April 3, 2006 – Copyright The New York Times
By HOWARD W. FRENCH
SHANGHAI, March 28 ó Song Tiping, a peasant from rural Jiangsu Province, and Bernie Kearsley-pratt, an Australian executive, would not at first glance seem to have much in common, and they do not, except for one thing: both were drawn here by the unlikely financial promise of garbage, towering mountains of refuse that attest to this city’s status as a raging boomtown. And now they spend their days in a cat-and-mouse game, Mr. Song joining throngs of poor Chinese scavenging in the trash and Mr. Kearsley-pratt, who manages Shanghai’s largest municipal dump, trying to keep them out.
The Australian, who works for a French company that is helping manage this city’s garbage, says his difficult job is made all the harder ó indeed on some days he himself would say impossible ó by the cruel fact that even in the heartland of a booming China, peasants can make far more money collecting plastic trash bags, tin cans and the rubber soles of shoes than they can as farmers or ordinary day laborers.
Most days Mr. Song, who came to Shanghai seeking a way to pay the hefty tuition fees for his eldest daughter, who had been admitted to one of the country’s best high schools, spends several hours dodging monstrous earthmoving equipment in the landfill, one of the largest in Asia, to pick trash.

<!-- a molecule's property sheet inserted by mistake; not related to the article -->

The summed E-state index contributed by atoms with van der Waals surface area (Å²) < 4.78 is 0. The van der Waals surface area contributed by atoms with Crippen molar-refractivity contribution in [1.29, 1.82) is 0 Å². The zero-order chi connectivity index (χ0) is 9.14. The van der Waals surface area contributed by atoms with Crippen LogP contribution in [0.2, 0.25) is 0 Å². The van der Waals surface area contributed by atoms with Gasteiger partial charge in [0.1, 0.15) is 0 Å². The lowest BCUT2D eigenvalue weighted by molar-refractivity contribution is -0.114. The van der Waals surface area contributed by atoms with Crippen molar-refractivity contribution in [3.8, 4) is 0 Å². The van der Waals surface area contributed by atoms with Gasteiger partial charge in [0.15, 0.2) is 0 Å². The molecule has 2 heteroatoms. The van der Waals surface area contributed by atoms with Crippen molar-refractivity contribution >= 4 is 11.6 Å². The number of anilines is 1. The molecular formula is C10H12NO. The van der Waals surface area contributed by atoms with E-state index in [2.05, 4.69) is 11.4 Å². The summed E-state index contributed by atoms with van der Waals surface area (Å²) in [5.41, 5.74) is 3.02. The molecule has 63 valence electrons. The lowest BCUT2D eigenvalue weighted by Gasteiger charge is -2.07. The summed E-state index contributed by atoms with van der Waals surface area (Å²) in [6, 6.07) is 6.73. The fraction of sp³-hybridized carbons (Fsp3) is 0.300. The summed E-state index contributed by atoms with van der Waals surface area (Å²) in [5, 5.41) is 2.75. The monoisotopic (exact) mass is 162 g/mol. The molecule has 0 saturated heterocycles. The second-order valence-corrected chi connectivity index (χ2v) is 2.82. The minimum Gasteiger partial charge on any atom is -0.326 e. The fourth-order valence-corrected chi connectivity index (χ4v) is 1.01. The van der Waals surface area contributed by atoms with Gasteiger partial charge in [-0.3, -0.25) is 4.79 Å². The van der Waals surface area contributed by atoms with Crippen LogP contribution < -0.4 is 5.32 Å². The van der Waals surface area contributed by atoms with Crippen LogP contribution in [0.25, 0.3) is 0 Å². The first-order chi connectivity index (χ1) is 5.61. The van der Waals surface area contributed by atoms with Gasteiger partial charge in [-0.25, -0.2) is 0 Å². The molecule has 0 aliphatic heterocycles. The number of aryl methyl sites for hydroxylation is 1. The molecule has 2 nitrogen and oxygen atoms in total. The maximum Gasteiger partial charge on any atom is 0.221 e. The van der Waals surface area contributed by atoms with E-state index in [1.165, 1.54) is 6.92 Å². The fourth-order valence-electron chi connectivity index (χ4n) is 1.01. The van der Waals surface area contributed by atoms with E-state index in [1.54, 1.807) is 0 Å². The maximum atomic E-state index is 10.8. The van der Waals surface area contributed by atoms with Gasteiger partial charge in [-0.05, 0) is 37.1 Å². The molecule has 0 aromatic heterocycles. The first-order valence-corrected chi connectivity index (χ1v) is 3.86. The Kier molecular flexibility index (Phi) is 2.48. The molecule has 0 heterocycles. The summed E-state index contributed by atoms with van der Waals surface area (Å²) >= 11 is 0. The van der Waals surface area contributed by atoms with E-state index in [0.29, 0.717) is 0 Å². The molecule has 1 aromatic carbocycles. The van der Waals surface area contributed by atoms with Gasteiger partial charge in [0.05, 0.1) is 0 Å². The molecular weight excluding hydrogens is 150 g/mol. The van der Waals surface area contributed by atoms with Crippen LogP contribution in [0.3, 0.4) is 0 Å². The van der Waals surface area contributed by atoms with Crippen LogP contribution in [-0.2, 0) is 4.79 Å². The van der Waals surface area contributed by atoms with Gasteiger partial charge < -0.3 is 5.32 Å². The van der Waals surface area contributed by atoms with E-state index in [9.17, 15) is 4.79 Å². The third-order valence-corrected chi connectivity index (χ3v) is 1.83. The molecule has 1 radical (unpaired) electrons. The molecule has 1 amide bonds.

Were it not for dangers of the job, like being crushed by a bulldozer, inhaling noxious gases while wading knee-deep in fetid refuse or being beaten by warring gangs of scrap pickers for the mere prize of an unbroken bottle, it might even be considered a good job.
“We worked really hard as laborers before, doing 12- to-15-hour days for a mere few hundred yuan,” about $35, Mr. Song said. “You have to work even if you are sick or tired. Here we are working for ourselves, and there is a lot more freedom ó four to five hours a day, plus we can earn a lot more.”
Each morning, on average, 6,300 tons of garbage arrives by barge from the central city. Mr. Kearsley-pratt’s company, Onyx, won an international bidding competition in 2003 to replace an old municipal landfill next door, which had observed almost no environmental precautions, with a state-of-the-art dump ó a fenced-in area slightly larger than New York’s Central Park. To do so, Onyx has invested millions of dollars in heavy equipment, environmental measures and training.
The plan was for a plant that would safeguard the water table and produce enough natural gas to power a small city ó in short, the cleanest, safest, most modern landfill imaginable ó until the scavengers showed up. They came in ones and twos, like Mr. Song and his wife, and in roving gangs, organized according to their place of origin in the poor and far-flung Chinese countryside. Now, according to all sides in what appears to be a mounting dispute, what they have is one fine mess.
“Everyone has a big challenge when they come to China,” Mr. Kearsley-pratt said. He warmed to his subject slowly, talking about how no living-room couch, no matter how abused, would ever make it from a Shanghai curbside to his dump, because someone needier than the owner would quickly haul it away.